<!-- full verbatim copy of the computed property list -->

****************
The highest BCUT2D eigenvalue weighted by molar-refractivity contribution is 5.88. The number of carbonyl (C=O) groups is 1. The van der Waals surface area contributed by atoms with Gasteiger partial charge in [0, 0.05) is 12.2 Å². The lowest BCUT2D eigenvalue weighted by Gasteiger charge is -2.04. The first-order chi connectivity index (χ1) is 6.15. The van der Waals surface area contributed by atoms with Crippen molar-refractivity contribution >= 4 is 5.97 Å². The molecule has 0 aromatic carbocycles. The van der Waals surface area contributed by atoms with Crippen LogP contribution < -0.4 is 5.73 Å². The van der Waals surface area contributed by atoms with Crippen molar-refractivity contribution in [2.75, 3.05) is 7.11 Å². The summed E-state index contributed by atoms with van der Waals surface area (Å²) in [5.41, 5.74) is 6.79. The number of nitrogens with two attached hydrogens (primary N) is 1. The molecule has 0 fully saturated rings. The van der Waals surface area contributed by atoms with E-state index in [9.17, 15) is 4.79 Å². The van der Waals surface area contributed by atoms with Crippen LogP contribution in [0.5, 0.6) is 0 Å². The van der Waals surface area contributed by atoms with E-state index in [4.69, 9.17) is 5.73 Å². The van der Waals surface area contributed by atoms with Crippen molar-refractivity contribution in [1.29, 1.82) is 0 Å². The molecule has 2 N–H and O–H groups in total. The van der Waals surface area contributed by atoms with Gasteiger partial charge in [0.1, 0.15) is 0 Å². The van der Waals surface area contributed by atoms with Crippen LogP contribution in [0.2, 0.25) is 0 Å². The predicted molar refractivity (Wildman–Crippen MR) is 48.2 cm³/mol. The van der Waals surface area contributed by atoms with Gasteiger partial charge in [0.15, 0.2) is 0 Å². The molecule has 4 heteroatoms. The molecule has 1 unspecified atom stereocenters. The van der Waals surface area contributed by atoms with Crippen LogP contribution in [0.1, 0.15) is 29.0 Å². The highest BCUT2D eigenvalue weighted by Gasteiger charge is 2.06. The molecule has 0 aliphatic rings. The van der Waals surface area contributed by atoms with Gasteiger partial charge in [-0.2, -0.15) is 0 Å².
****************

The highest BCUT2D eigenvalue weighted by molar-refractivity contribution is 5.88. The number of carbonyl (C=O) groups is 1. The van der Waals surface area contributed by atoms with Gasteiger partial charge in [0, 0.05) is 12.2 Å². The lowest BCUT2D eigenvalue weighted by Gasteiger charge is -2.04. The first-order chi connectivity index (χ1) is 6.15. The van der Waals surface area contributed by atoms with Crippen molar-refractivity contribution >= 4 is 5.97 Å². The molecule has 0 aromatic carbocycles. The van der Waals surface area contributed by atoms with Crippen LogP contribution < -0.4 is 5.73 Å². The van der Waals surface area contributed by atoms with Crippen molar-refractivity contribution in [2.75, 3.05) is 7.11 Å². The summed E-state index contributed by atoms with van der Waals surface area (Å²) in [5.41, 5.74) is 6.79. The number of nitrogens with two attached hydrogens (primary N) is 1. The molecule has 0 fully saturated rings. The van der Waals surface area contributed by atoms with E-state index in [9.17, 15) is 4.79 Å². The van der Waals surface area contributed by atoms with Crippen LogP contribution in [0.5, 0.6) is 0 Å². The van der Waals surface area contributed by atoms with E-state index in [4.69, 9.17) is 5.73 Å². The van der Waals surface area contributed by atoms with Crippen molar-refractivity contribution in [1.29, 1.82) is 0 Å². The molecule has 2 N–H and O–H groups in total. The van der Waals surface area contributed by atoms with Gasteiger partial charge in [0.1, 0.15) is 0 Å². The van der Waals surface area contributed by atoms with Crippen LogP contribution in [0.2, 0.25) is 0 Å². The predicted molar refractivity (Wildman–Crippen MR) is 48.2 cm³/mol. The van der Waals surface area contributed by atoms with Gasteiger partial charge in [0.15, 0.2) is 0 Å². The molecule has 4 heteroatoms. The molecule has 1 unspecified atom stereocenters. The van der Waals surface area contributed by atoms with Crippen LogP contribution in [0.1, 0.15) is 29.0 Å². The highest BCUT2D eigenvalue weighted by Gasteiger charge is 2.06. The molecule has 0 aliphatic rings. The van der Waals surface area contributed by atoms with Gasteiger partial charge in [-0.2, -0.15) is 0 Å².